References For mouse markers, a link to all the references for the marker is provided. A separate link may be present that links to the just the disease relevant references. The reference summary provides the abstract and links to MGI curated data and when possible, links to PubMed and Journals.
Find Mice (IMSR) Shows the number of stocks in the International Mouse Strain Resource (IMSR) that contain an allele of the gene. The number links to the IMSR which provides access to stock repositories.

The default sort for this tab is by Marker Symbol, though you can choose to sort by Organism or Genome Coordinates by clicking the column headings or the up/down arrowheads ( ▼ ▲).

Diseases

If you select the Diseases tab, the query summary contains the following fields:

Disease The OMIM disease term linked to the MGI Human Disease and Mouse Model Detail page
OMIM ID The Online Inheritance In Man (OMIM) accession ID
Mouse Models The number of mouse models for this disease
Associated Mouse Markers The mouse markers used to create the various models of this disease
Associated Human Markers Human markers associated with the disease. Disease associations for human markers are from the NCBI mim2gene_medgen file and include annotations from OMIM, NCBI curation, Gene Reviews, and Gene Tests.
References The number of references describing mouse models of the disease, linked to reference details and curated data

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Are there different ways to view the output of my query?

Yes.

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Can I get my results as tab-delimited text file?

Yes. The Genes and Diseases tabs but not the Gene Homologs x Phenotypes/Diseases tab, provide a tab-delimited text export option. In your search results, click on the Text File icon. Your web browser will download a file of the results.

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What are some examples of queries?

  1. I have a list of human genes and Entrez Gene IDs of interest. How can I find phenotypes and diseases associated with their mouse homologs?
    Paste your list as a column or separated by commas or spaces into the Search by genes field. For example: APP, PLAU, PSEN1, CAV1, NOS3, 10513

    Click the GO button.

    The search finds matching mouse and human genes and synonyms, and their homologs and associated mouse transgenes, and displays phenotypes associated with allele pairs of the mouse genes and transgenes, and diseases associated with both the human and mouse markers.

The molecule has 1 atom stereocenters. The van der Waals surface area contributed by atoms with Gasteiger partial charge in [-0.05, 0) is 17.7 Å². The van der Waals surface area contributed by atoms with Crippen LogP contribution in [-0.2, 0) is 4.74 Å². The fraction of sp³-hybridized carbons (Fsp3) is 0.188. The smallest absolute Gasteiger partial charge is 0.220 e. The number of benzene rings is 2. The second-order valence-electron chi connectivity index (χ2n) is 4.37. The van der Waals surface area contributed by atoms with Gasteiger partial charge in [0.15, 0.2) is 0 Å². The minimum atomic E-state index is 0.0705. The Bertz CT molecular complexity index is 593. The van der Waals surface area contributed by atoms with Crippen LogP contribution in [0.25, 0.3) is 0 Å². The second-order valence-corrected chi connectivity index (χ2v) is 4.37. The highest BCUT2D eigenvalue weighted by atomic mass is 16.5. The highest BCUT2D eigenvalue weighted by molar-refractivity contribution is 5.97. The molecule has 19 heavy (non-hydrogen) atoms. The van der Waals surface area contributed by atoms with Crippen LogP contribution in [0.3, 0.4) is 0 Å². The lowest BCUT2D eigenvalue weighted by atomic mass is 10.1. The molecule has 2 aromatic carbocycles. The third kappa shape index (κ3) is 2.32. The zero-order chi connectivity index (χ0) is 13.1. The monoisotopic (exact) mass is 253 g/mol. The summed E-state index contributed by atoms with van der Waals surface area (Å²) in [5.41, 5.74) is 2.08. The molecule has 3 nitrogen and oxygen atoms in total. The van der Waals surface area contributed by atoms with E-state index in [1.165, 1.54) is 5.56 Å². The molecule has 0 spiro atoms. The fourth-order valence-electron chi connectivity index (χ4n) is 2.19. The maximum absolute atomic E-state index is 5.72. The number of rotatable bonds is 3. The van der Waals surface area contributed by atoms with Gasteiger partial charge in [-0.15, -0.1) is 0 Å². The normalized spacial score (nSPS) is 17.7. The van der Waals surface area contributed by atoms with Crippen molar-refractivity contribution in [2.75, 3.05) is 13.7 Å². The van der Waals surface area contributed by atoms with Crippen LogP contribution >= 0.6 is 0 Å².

2. I have genome locations for some human SNPs. How can I see if there are any mouse phenotypes associated with homologs of the human gene?
    Paste your genomic coordinates for human build GRCh38 in the center, Search by genome locations, section of the form:
    chr22:18217079
    chr22:18220831
    chr22:18229556

    This format also works: chr22:18217079,chr22:18220831,chr22:18229556

    Check Human(GRCh37) and click the GO button.

    This query returns the human and mouse BID and Bid genes and phenotypes associated with the mouse gene.

  3. I am interested in finding genes associated with Alzheimer Disease in humans and in the mice used to model the disease. How can I do this?
    Type alzheimer in the Search by disease or phenotype terms section of the form. If you are interested in a particular type of Alzheimer Disease, then select it from the list that appears. Repeat the process if you wish to include more types. For the broadest search, don't select anything, just click out of the field and click the GO button.

    The broadest search finds all diseases and their synonyms that contain the word, Alzheimer, and returns all human genes associated with the disease and mouse genes and transgenes used to model the disease. The grid also displays phenotypes and diseases associated with these mouse genotypes, some of these will have no association with Alzheimer Disease. You can filter the grid to phenotypes and diseases and markers that interest you by checking the appropriate row and column boxes and clicking the Apply Filters button. This also applies the filters to both the Genes and Diseases Tabs.

  4. I have filtered my search results and now have a list of interesting mouse genes. How can I find functional information for the mouse genes?
    1. Click the Export: Text File button.
    2. Open the file in your spreadsheet software application and copy either the Marker Symbols or IDs.
    3. Direct your web browser to the MGI Batch Query and paste the markers into the text field.
    4. Check the Gene Attributes you wish to see in your results.
    5. In the Additional Information section, select Gene Ontology (GO) to find functional information.
    6. Click the Search button.

    The results show GO IDs and terms that describe the biological processes, molecular functions and cellular components of the gene products. The Batch Query only provides data for mouse genes. If you searched with human gene symbols, synonyms or IDs, the search will return data for their mouse homologs.